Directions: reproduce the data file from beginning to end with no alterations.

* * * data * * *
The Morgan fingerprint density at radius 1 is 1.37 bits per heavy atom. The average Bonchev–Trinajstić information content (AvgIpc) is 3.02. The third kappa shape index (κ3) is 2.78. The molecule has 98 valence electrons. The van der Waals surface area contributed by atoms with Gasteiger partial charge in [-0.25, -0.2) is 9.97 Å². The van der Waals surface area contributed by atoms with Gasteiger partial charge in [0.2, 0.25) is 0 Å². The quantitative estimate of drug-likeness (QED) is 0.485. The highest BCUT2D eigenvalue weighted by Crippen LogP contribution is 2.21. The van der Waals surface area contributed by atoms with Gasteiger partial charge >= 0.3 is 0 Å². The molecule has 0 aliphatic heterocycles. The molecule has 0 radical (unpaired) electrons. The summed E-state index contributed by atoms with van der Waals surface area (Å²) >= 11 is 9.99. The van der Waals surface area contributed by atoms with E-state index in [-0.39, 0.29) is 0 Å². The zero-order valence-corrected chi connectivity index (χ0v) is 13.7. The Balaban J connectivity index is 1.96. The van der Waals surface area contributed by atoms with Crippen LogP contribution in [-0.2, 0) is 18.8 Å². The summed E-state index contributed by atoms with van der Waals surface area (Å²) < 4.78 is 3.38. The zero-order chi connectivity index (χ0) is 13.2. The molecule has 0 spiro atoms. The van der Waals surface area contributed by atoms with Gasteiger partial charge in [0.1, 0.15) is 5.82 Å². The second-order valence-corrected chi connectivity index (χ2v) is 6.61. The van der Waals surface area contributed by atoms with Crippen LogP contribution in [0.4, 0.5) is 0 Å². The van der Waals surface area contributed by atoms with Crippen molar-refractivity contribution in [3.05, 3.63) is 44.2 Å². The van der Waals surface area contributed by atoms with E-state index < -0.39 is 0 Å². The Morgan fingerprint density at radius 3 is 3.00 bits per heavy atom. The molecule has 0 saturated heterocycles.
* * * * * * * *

The Morgan fingerprint density at radius 1 is 1.37 bits per heavy atom. The average Bonchev–Trinajstić information content (AvgIpc) is 3.02. The third kappa shape index (κ3) is 2.78. The molecule has 98 valence electrons. The van der Waals surface area contributed by atoms with Gasteiger partial charge in [-0.25, -0.2) is 9.97 Å². The van der Waals surface area contributed by atoms with Gasteiger partial charge in [0.2, 0.25) is 0 Å². The quantitative estimate of drug-likeness (QED) is 0.485. The highest BCUT2D eigenvalue weighted by Crippen LogP contribution is 2.21. The van der Waals surface area contributed by atoms with Gasteiger partial charge >= 0.3 is 0 Å². The molecule has 0 aliphatic heterocycles. The molecule has 0 radical (unpaired) electrons. The summed E-state index contributed by atoms with van der Waals surface area (Å²) >= 11 is 9.99. The van der Waals surface area contributed by atoms with E-state index in [-0.39, 0.29) is 0 Å². The zero-order valence-corrected chi connectivity index (χ0v) is 13.7. The Balaban J connectivity index is 1.96. The van der Waals surface area contributed by atoms with Crippen LogP contribution in [-0.2, 0) is 18.8 Å². The summed E-state index contributed by atoms with van der Waals surface area (Å²) < 4.78 is 3.38. The zero-order chi connectivity index (χ0) is 13.2. The molecule has 0 spiro atoms. The van der Waals surface area contributed by atoms with Gasteiger partial charge in [0.1, 0.15) is 5.82 Å². The second-order valence-corrected chi connectivity index (χ2v) is 6.61. The van der Waals surface area contributed by atoms with Crippen LogP contribution in [0.4, 0.5) is 0 Å². The van der Waals surface area contributed by atoms with Crippen molar-refractivity contribution in [3.05, 3.63) is 44.2 Å². The van der Waals surface area contributed by atoms with E-state index < -0.39 is 0 Å². The Morgan fingerprint density at radius 3 is 3.00 bits per heavy atom. The molecule has 0 saturated heterocycles.